This is the story of Jane. A little girl growing up in a predominately adult world. She is the only daughter of a successful Broadway producer, who has been married three times and is working on husband number four. Her mind is on the business twenty -four hours a day, so she doesn’t find a lot of time for Jane. She comes across as a hard core, my way is the right way, type of boss and mother.
Vivienne, Jane’s mother, does find time on Sundays to take Jane to Astor Court at the St. Regis Hotel for dessert. She also takes along business partners or potential clients. Jane is then left to find her own amusement while the adults talk business. The one time a week that Vivienne finds time to spend with Jane is when they leave the Astor Court and just the two of them spend time together shopping at Tiffany’s, thus the name of the book, Sunday at Tiffany’s.
It is on one of these trips to Astor Court that we are introduced to Michael, Jane’s imaginary friend. When we think of an eight year old child having an imaginary friend we usually think of another child about the same age. Jane’s imaginary friend is a 35 year old man. Michael helps Jane learn to cope with the loneliness of growing up with parents who find very little time for her in their busy world.
The next time we see Jane and Michael it is Jane’s ninth birthday. Though this should be a happy time for a child, Jane is, once again, disappointed by her parents. Michael finds Jane crying in her room because nothing has gone as she had hoped for on her birthday. She always hopes for a little piece of her parents’ time but it never seems to happen. This is what Michael has been there to help her through. Now the very one who has help her through all the neglect and heartache is telling her that it is time for him to leave her. It’s the rule, he says, but she mustn’t worry because tomorrow she won’t even remember him. None of his charges ever do. But as Michael fades away, Jane knows that she is different and that she will never forget him.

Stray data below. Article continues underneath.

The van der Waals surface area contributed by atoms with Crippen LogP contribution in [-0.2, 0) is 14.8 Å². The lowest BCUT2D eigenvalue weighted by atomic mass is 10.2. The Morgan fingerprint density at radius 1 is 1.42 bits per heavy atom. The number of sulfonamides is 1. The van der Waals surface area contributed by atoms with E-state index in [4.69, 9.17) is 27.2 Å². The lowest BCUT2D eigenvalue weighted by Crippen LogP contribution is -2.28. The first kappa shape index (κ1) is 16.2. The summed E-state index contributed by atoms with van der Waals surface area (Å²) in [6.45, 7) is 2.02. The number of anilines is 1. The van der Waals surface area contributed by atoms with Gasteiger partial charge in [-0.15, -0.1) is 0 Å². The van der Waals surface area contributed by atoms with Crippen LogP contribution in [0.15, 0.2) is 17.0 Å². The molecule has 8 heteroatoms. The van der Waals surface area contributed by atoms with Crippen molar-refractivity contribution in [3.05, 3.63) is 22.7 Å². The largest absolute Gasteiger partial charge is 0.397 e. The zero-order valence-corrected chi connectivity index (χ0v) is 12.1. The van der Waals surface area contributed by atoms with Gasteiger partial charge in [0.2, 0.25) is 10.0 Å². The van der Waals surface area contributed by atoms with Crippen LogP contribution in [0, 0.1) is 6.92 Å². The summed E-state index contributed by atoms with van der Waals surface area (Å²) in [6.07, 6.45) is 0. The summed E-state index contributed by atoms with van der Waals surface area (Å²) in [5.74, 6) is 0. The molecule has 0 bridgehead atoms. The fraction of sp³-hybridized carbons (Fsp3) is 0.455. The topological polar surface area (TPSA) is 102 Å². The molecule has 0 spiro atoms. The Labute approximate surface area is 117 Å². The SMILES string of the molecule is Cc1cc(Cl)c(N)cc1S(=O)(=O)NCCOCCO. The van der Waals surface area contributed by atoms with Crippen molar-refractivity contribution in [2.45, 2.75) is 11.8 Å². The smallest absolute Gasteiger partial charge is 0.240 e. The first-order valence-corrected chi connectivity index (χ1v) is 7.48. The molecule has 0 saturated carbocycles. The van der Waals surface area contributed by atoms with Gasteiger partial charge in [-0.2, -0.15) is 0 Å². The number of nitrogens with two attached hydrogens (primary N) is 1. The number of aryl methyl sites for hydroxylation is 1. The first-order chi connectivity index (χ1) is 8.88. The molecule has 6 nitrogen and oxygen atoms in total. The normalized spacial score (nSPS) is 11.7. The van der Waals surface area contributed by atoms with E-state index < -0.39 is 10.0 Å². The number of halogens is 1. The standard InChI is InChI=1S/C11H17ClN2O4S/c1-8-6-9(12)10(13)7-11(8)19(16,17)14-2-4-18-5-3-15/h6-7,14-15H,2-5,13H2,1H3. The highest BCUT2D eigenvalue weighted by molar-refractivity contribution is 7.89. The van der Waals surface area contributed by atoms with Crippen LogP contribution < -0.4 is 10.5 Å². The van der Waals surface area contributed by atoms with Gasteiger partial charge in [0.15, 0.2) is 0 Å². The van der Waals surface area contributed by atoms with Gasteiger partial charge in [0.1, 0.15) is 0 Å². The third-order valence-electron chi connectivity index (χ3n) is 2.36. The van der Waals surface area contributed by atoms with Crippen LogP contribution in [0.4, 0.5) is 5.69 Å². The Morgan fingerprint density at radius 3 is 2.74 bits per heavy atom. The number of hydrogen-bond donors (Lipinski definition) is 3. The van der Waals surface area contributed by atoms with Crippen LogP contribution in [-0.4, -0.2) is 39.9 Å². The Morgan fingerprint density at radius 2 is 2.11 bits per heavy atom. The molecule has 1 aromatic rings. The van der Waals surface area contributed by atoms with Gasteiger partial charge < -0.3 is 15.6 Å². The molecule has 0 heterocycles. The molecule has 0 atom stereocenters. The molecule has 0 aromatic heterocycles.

Part II of the book takes us to 23 years later, when Jane is an adult. We see Jane making the best of her life, but still not happy, as she remains unmarried and working with her mother. The only time we see a little spark of life come into Jane is when she is talking about the upcoming movie she is going to produce based on a play named “Thank Heaven” that she helped produce, under the watchful eye of her mother. It is a play about a little girl and her imaginary friend. Sound familiar? Even after 23 years, Jane has never forgotten Michael.
Finally, we learn that Michael is back in New York. As he waits on his next assignment, he spends time getting reaquainted with the city. One day he see a woman that looks familiar and he follows her to her apartment building. Once there, he hears the doorman speak her name and he realizes why she looks familiar…it’s his Jane!
The story continues with Jane and Michael finding each other again, the time they spend together and then a little unexpected twist. I could go on and on with what happens but then you wouldn’t need to read the book and it is definitely a book worth reading.
For those of you, who are James Patterson fans you might be surprised by his more sensitive side. Instead of the usual torture and murder you have come to expect from a Patterson novel, he leads you into a world of unforgetable love. A love so strong that it survives time and distance. It is nice to see that James Patterson can write a softer, less violent story line. This goes a long way in demonstrating his great versatility.
Without a doubt, this is written with the female reader in mind. If this were a movie it would definitely be what we call a “chick flick.” I can’t see many men rushing to read this novel, but maybe they should.. It might help them get in touch with their more sensitive side.
This particular book is in paperback format with 336 pages. It was published by Grand Central Publishing in January, 2009. James Patterson wrote this book in collaboration with Gabrielle Charbonnet.